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Objectified
buzzed, B&W
hairylunch
I just got done watching Objectified, a movie described as "a feature-length documentary about our complex relationship with manufactured objects and, by extension, the people who design them."  An abridged version is apparently going to be on PBS this Tuesday (24 Nov), and I'd highly recommend trying to watch it (or Tivo it or whatever the kids do these days).  It's by the same director who did Helvetica.  For some reason I really liked Objectified, but Helvetica (which focuses on typography) didn't do much for me.  On the other hand, having seen both, I was able to appreciate the tongue in cheek reference to the prior work when a bunch of designers are looking at a digital layup, and one of them asks "Is that Helvetica?"  On a complete aside, there was a great piece in the NY Times about font geeks posted last week.

Objectified features a lot of the expected players: Jonathan Ive, numerous staffers of IDEO, members of Smart Design, etc.  I think one reason I like this more than Helvetica was that as an engineer, it's easier to relate to much of the design decisions.  Ive spends a fair amount of time talking about the original iMac being designed around the CRT, and the Air being an exercise in minimalism as well as how to engineer everything down to it's simplest, seeming to channel Antoinè De Saint-Exupéry, and his famous quotation:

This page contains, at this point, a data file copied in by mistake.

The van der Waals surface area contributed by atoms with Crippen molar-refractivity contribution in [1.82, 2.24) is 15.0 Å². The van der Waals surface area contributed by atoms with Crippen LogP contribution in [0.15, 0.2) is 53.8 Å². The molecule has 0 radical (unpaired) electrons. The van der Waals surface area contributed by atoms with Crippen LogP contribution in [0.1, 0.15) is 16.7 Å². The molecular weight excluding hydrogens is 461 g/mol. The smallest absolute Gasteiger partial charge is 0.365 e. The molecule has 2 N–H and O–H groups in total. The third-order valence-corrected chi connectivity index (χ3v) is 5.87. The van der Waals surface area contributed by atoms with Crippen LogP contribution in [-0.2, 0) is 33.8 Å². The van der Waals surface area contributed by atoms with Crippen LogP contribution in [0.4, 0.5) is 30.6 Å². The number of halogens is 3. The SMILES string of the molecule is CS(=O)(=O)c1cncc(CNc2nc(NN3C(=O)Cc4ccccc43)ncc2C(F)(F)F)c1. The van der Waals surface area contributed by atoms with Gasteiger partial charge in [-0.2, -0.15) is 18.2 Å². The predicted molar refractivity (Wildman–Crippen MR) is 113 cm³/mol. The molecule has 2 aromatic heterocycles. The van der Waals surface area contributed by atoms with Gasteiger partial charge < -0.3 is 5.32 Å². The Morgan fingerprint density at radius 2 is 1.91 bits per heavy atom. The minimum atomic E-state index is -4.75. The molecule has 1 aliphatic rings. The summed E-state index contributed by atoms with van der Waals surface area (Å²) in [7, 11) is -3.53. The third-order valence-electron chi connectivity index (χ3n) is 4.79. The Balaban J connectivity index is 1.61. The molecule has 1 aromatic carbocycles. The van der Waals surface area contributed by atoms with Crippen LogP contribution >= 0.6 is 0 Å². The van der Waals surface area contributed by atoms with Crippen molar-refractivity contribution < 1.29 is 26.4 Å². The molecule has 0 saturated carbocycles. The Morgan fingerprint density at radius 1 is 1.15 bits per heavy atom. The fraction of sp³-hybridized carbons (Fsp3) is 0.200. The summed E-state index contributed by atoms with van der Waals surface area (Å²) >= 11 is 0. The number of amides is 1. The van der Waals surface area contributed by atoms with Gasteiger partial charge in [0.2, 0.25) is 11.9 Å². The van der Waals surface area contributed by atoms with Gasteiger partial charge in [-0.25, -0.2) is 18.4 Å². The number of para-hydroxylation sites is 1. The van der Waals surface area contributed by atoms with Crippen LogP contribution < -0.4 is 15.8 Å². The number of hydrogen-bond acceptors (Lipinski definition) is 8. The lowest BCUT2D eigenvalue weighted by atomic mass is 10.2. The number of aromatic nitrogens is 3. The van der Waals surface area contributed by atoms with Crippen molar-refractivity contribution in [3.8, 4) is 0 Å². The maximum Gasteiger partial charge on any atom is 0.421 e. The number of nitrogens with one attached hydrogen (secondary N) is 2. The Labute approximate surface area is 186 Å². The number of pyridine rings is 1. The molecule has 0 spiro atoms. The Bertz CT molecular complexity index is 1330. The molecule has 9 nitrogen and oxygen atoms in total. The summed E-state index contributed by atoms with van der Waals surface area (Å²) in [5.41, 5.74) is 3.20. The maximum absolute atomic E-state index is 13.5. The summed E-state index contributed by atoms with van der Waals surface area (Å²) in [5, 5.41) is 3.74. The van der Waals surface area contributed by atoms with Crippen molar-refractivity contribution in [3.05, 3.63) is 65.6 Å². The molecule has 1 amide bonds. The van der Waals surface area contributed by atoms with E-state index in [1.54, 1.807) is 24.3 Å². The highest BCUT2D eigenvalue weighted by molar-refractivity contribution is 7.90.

A designer knows he has achieved perfection not when there is nothing left to add, but when there is nothing left to take away.
The bit on Smart Design focuses on their work on the Oxo Swivel Peeler (I have a bit of bias here as I tend to really like the Oxo Good Grips products).  

The part I like about the IDEO team is that it shows a brainstorming session, and how they start with the challenge of reducing the waste from toothbrushes (interesting infographic in the background about an adult going through 186 toothbrushes, some large number of toothpaste tubes, etc), and end up with completely off the wall ideas (mani, pedi, toothi or Girl Scouts selling special paste and floss).  The brainstorming scenes are excellent examples of good brainstorming, showing fluency, no judgement, affirmation for new ideas, piggybacking, etc.  (I actually just wrote an email to a Destination Imagination listserv raving about how this could be used as a teaching tool.)

Total geek film, but I'd highly recommend it to any design geeks out there.
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